Williams v. Long, No. 07-3459-PWG.

CourtUnited States District Courts. 4th Circuit. United States District Court (Maryland)
Writing for the CourtPaul W. Grimm
Citation585 F.Supp.2d 679
PartiesJill WILLIAMS, et al., Plaintiffs v. Sandra LONG, Defendant.
Decision Date07 November 2008
Docket NumberNo. 07-3459-PWG.
585 F.Supp.2d 679
Jill WILLIAMS, et al., Plaintiffs
v.
Sandra LONG, Defendant.
No. 07-3459-PWG.
United States District Court, D. Maryland.
November 7, 2008.

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COPYRIGHT MATERIAL OMITTED

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Howard Benjamin Hoffman, Attorney at Law, Rockville, MD, for Plaintiffs.

Sandra Long, Baltimore, MD, pro se.

Neal M. Janey, Sr., Janey Law Firm, PC, Baltimore, MD, for Defendant.

MEMORANDUM

PAUL W. GRIMM, United States Magistrate Judge.


I. Background Facts

On December 27, 2007, Plaintiffs Jill Williams and Erin Dechowitz ("Plaintiffs"), on behalf of themselves and others similarly situated, filed a collective action against Defendant Sandra Long ("Defendant"), owner of Charm City Cupcakes, under the Fair Labor Standards Act of 1938 ("FLSA"), 29 U.S.C. §§ 201 et seq. The Plaintiffs alleged the Defendant had violated §§ 206(a)(1) and 207(a)(1) of the FLSA by failing to compensate the Plaintiffs at the minimum wage and provide overtime pay. Pls.' Compl. ¶¶ 18-19, Paper No. 1. Additionally, the Plaintiffs contended the Defendant had violated Baltimore City's Wage and Hour Law, Balt., Md., Lab. & Empl. Code art. 11, §§ 3-1, 3-3 (2008), and Maryland's Wage Payment and Collection Law, Md.Code Ann., Lab. & Empl. §§ 3-501 et seq. Id. ¶¶ 20-22.

As alleged in the Plaintiffs' Complaint, from October 2007 to November 2007, the Plaintiffs were employed by the Defendant at various times to prepare, bake, or even serve cupcakes at the Defendant's business establishment or various sites. Id. ¶ 11. The Defendant allegedly promised Plaintiff Williams that she would receive an hourly wage of $15.00 an hour, and that Plaintiff Dechowitz would receive $6.25 an hour. Id. Supposedly, despite working a "couple hundred hours between them," the only wage either Plaintiff received was a $20.00 cash advance given to Plaintiff Dechowitz from the Defendant. Id.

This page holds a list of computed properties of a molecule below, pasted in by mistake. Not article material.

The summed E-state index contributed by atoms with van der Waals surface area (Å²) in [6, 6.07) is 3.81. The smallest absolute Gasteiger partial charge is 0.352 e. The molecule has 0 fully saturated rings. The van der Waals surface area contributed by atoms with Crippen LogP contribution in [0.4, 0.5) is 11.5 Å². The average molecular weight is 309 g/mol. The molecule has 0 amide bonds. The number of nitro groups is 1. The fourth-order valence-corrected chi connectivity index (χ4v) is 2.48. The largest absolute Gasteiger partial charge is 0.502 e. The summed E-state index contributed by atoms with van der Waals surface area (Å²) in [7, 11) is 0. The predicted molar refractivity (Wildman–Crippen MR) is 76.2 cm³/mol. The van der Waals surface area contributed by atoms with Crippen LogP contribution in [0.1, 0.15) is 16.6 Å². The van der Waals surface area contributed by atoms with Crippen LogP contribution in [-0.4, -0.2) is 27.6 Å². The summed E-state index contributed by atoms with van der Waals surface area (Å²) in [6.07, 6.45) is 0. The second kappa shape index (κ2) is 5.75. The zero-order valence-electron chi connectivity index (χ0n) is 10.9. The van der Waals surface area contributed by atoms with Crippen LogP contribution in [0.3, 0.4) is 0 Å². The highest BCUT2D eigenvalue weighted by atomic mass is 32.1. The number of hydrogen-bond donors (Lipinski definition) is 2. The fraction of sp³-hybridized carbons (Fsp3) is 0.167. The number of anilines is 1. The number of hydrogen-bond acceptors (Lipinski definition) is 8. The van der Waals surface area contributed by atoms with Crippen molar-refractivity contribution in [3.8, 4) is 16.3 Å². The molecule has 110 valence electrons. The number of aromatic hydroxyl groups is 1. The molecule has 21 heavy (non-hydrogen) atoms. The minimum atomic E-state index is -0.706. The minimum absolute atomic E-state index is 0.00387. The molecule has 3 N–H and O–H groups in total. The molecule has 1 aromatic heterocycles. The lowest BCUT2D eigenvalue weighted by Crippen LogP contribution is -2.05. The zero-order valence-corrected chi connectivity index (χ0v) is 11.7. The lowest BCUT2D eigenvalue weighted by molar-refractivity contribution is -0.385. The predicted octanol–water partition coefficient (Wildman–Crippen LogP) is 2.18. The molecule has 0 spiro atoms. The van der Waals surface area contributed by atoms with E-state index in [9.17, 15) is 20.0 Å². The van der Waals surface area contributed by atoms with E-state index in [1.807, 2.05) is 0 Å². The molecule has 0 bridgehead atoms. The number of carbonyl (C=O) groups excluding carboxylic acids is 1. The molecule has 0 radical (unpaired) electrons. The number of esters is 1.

On March 10, 2008, the Defendant filed an Answer, Paper No. 7, and brought counterclaims alleging breach of contract, breach of fiduciary duty, and invasion of privacy. Def.'s Countercl. ¶¶ 20-40, Paper No. 8. In response, the Plaintiffs moved to dismiss the Defendant's counterclaims pursuant to Fed.R.Civ.P. 12(b)(1) on the basis that the United States District Court of Maryland did not have supplemental jurisdiction over the counterclaims under 28 U.S.C. § 1367 (2008). Pls.' Mot. Dismiss 1, Paper No. 9. Subsequently, the Court ruled that the Defendant's counterclaims were merely permissive and lacked their own independent jurisdictional basis, thereby effectively granting the Plaintiffs' Motion to Dismiss. Williams v. Long, 558 F.Supp.2d 601, 603-06 (D.Md.2008).

Previously, on May 9, 2008, the Plaintiffs moved to conditionally certify a collective action pursuant to § 216(b) of the FLSA, and sought approval and facilitation of a notice to potential class members. Pls.' Mot. 1, Paper No. 15. This section provides:

An action to recover the liability prescribed in either of the preceding sentences may be maintained against any employer (including a public agency) in any Federal or State court of competent jurisdiction by any one or more employees for and in behalf of himself or themselves and other employees similarly situated. No employee shall be a party

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plaintiff to any such action unless he gives his consent in writing to become such a party and such consent is filed in the court in which such action is brought.